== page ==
Homeownership is, for many, the culmination of the American Dream and a major rite of passage. We’ve written many times on this very blog that the fastest path to building financial wealth is — you guessed it — owning a home.
But, like any major financial decision, purchasing a home shouldn’t be entered into without good, honest research and careful consideration of the expenses associated with homeownership beyond the sale price. As a renter, you may not even be fully aware of the costs of homeownership, so let’s shed a little light on the matter.
Property taxes are assessed and collected by local municipalities and townships to keep core operations functioning — and public schools are one of the largest beneficiaries of property taxes collected each year. The amounts vary, so understanding the tax burden of a potential home purchase can be a major deciding factor about where to buy.
MLS listings include the estimated taxes for each property, so you can budget appropriately. Property taxes are often bundled into your mortgage payment and remain an important litmus test for just how much home you can realistically afford.
On average, homeowner’s insurance costs $35/month for every $100,000 of the home’s value and required by virtually all mortgage lenders underwriting your loan. For those looking to purchase a condo, a separate condominium insurance policy is mandatory — and you’re looking at $100 – $400 per year.
Note: insurance is important to protect your investment and that’s why it’s a non-negotiable requirement. If you’re buying a home, you’re going to buy homeowner’s insurance. Full stop
If the air conditioning in your apartment goes on the fritz or the garbage disposal clogs, you can call the landlord or property management company to have things fixed. When you own your own home, replacing torn screens, loose shingles or replacing a worn-out hot water heater falls squarely on your shoulders.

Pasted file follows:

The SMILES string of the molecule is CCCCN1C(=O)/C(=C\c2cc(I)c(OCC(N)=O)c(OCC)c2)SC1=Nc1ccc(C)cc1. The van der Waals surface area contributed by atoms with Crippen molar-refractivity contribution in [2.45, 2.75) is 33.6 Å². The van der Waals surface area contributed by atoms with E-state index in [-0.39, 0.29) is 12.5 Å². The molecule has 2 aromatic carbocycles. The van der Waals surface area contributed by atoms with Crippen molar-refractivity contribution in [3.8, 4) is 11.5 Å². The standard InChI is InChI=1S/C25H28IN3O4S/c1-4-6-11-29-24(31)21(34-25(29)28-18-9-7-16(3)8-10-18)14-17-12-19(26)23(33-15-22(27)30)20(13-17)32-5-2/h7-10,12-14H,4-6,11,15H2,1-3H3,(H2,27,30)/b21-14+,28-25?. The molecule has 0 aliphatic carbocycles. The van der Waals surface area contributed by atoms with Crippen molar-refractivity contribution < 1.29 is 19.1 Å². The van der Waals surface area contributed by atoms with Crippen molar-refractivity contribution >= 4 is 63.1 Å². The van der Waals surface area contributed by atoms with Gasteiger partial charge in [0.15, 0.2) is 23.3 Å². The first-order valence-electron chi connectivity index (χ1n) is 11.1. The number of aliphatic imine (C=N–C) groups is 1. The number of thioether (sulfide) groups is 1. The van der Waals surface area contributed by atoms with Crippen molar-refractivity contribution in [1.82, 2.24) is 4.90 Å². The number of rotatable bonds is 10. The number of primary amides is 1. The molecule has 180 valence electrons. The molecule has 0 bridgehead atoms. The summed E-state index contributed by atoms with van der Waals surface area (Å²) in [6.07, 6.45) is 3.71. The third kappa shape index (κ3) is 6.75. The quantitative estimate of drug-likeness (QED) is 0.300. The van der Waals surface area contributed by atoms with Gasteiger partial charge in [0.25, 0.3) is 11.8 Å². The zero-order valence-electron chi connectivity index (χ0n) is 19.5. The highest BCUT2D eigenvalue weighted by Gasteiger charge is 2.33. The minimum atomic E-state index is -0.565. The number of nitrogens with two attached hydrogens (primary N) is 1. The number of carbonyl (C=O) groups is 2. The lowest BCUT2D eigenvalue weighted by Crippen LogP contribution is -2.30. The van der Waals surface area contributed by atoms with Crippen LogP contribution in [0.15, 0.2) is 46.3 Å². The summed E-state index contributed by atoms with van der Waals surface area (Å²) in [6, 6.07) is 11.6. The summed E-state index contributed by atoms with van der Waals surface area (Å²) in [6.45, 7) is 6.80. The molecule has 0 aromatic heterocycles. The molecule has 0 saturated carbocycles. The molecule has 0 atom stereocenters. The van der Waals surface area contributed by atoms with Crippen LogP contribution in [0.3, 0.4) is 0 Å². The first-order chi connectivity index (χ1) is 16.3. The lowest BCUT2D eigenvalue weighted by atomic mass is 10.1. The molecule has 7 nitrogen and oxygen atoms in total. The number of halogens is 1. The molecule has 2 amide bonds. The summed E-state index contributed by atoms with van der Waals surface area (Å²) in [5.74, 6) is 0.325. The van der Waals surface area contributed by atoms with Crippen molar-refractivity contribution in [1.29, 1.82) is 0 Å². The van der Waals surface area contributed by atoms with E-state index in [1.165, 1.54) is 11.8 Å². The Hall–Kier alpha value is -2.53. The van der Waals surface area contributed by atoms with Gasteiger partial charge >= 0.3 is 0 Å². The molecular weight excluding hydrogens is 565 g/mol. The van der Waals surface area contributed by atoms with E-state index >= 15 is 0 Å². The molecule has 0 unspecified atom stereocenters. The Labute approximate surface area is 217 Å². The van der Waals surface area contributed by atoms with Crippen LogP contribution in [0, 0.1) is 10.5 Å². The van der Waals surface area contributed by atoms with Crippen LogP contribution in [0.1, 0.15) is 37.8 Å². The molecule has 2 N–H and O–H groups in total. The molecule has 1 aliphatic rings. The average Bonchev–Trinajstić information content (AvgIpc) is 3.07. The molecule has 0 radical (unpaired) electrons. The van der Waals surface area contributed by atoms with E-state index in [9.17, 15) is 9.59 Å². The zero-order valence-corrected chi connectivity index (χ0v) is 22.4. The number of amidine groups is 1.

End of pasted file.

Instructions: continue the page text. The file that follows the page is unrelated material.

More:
If these problems were uncovered as part of a pre-purchase home inspection, you have some negotiating leverage against the seller to address these issues before the transaction can move forward.
It’s wise to budget beyond the purchase price to keep your investment (and, yes, a home is an investment) in good condition so everyone is safe and comfortable.
If you live in a community with an association, you’ll pay HOA fees monthly — $200 to $400 on average — to cover the cost of using and maintaining community amenities like a fitness center, pool and neighborhood landscaping.
Electric, gas, water, Internet and cable. You get the idea. Rental agreements commonly cover some, if not all, utility costs, but that varies lease to lease and property manager to property manager.
As we well know, Louisiana summers are hot, so plan for higher electric bills during the peak season.